Although no cases of COVID-19 resulting from contacts with positive patients were reported among community pharmacists in Lebanon, respondents are exhibiting an anxious attitude and careful behavior, both associated with better practice. However, in the long term, this might be risky. Indeed, the majority of pharmacists had justified attitudes of exhaustion and fear of getting the virus or passing it on to family members, consistent with the findings of studies conducted in Vietnam and Taiwan [20, 26]. It is paramount to implement occupational safety measures and reinforce the trust of healthcare workers in the system. These measures would mitigate the potential decline of pharmacists’ availability and productivity (due to anxiety and exhaustion) and the possible increase in infections [26].

The practice of the Lebanese community pharmacists

The identified practices of community pharmacists in our study provide overall assurance regarding self-protection, disinfection techniques, and avoidance of space overcrowding. A poor practice worth noting is coming to work despite not feeling well, as reported by a group of pharmacists; also, pharmacy owners seemed to adopt better practices than employees. As for patients’ services, appropriate practices were noted, with pharmacists reluctant to decide even for patients panicking without any other suggestive history and referring to physicians and MOPH when unnecessary. Moreover, pharmacists referred to laboratory testing without compelling indication, knowing that Lebanon has a shortage of testing kits; therefore, misinterpretation of results might be deleterious for patients’ health.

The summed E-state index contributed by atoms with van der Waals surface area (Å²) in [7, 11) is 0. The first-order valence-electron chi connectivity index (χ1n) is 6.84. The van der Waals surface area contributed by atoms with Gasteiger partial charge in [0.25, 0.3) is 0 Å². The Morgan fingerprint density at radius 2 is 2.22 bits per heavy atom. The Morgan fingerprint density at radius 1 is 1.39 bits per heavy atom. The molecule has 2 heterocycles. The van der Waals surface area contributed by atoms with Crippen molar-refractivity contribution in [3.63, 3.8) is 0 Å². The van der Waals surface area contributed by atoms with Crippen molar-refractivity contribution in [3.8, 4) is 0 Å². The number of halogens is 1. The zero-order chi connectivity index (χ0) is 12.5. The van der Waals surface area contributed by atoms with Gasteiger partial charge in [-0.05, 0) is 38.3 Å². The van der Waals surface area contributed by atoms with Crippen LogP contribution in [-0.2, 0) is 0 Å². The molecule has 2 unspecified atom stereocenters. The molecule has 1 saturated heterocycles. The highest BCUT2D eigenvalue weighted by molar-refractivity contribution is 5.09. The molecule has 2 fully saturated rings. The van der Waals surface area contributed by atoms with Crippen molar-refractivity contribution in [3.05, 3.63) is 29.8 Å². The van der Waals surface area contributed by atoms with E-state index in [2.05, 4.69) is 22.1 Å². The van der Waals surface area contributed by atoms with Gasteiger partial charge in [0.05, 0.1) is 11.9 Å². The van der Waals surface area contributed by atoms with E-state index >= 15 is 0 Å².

Furthermore, pharmacists reported a limitation of protective equipment provision, which could jeopardize both patients’ and pharmacists’ health. Public health authorities should remain vigilant regarding the physical and mental health of the healthcare workers and workplace conditions. Given the underlying economic difficulties and the delays in protective equipment supplies, under-resourced and overworked pharmacists might face the real possibility of catching the infection in a rapidly developing pandemic: the result can be detrimental to the community and the nation. Appropriate knowledge, attitudes, and practices towards coronavirus containment and better protection will ease concerns both for pharmacists and the patients they serve while contributing to breaking the cycle of virus spread in the community. Therefore, public health authorities are urged to maintain implementing and monitoring the containment of COVID-19 and promote measures to protect healthcare workers in general, pharmacists and pharmacy workers in particular, as recommended by the FIP [27].

Limitations and strengths